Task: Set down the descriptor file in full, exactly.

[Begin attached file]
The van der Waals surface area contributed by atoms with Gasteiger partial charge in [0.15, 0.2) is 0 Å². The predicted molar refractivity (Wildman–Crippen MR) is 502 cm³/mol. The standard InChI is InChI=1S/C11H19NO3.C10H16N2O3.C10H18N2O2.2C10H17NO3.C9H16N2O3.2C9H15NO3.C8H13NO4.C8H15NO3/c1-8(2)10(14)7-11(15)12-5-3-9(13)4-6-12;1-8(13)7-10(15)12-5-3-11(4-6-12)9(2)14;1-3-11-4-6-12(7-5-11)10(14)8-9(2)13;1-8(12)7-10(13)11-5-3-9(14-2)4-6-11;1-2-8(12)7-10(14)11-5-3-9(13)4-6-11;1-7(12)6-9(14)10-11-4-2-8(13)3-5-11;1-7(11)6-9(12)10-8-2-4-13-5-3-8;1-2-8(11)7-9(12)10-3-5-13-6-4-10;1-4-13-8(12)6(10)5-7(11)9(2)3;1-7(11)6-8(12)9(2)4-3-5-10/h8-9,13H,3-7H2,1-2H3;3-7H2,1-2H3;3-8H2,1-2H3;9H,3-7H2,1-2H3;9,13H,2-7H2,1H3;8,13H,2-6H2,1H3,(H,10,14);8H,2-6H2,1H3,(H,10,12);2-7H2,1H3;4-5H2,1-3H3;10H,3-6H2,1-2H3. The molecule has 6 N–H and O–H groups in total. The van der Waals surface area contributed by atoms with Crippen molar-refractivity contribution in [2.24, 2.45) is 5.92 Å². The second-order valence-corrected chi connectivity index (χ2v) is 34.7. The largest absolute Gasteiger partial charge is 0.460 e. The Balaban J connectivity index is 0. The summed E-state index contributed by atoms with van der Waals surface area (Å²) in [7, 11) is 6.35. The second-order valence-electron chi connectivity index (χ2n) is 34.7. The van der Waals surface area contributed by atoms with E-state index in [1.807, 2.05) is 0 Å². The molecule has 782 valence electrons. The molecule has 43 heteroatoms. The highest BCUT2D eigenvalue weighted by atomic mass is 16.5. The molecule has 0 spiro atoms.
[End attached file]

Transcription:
The van der Waals surface area contributed by atoms with Gasteiger partial charge in [0.15, 0.2) is 0 Å². The predicted molar refractivity (Wildman–Crippen MR) is 502 cm³/mol. The standard InChI is InChI=1S/C11H19NO3.C10H16N2O3.C10H18N2O2.2C10H17NO3.C9H16N2O3.2C9H15NO3.C8H13NO4.C8H15NO3/c1-8(2)10(14)7-11(15)12-5-3-9(13)4-6-12;1-8(13)7-10(15)12-5-3-11(4-6-12)9(2)14;1-3-11-4-6-12(7-5-11)10(14)8-9(2)13;1-8(12)7-10(13)11-5-3-9(14-2)4-6-11;1-2-8(12)7-10(14)11-5-3-9(13)4-6-11;1-7(12)6-9(14)10-11-4-2-8(13)3-5-11;1-7(11)6-9(12)10-8-2-4-13-5-3-8;1-2-8(11)7-9(12)10-3-5-13-6-4-10;1-4-13-8(12)6(10)5-7(11)9(2)3;1-7(11)6-8(12)9(2)4-3-5-10/h8-9,13H,3-7H2,1-2H3;3-7H2,1-2H3;3-8H2,1-2H3;9H,3-7H2,1-2H3;9,13H,2-7H2,1H3;8,13H,2-6H2,1H3,(H,10,14);8H,2-6H2,1H3,(H,10,12);2-7H2,1H3;4-5H2,1-3H3;10H,3-6H2,1-2H3. The molecule has 6 N–H and O–H groups in total. The van der Waals surface area contributed by atoms with Crippen molar-refractivity contribution in [2.24, 2.45) is 5.92 Å². The second-order valence-corrected chi connectivity index (χ2v) is 34.7. The largest absolute Gasteiger partial charge is 0.460 e. The Balaban J connectivity index is 0. The summed E-state index contributed by atoms with van der Waals surface area (Å²) in [7, 11) is 6.35. The second-order valence-electron chi connectivity index (χ2n) is 34.7. The van der Waals surface area contributed by atoms with E-state index in [1.807, 2.05) is 0 Å². The molecule has 782 valence electrons. The molecule has 43 heteroatoms. The highest BCUT2D eigenvalue weighted by atomic mass is 16.5. The molecule has 0 spiro atoms.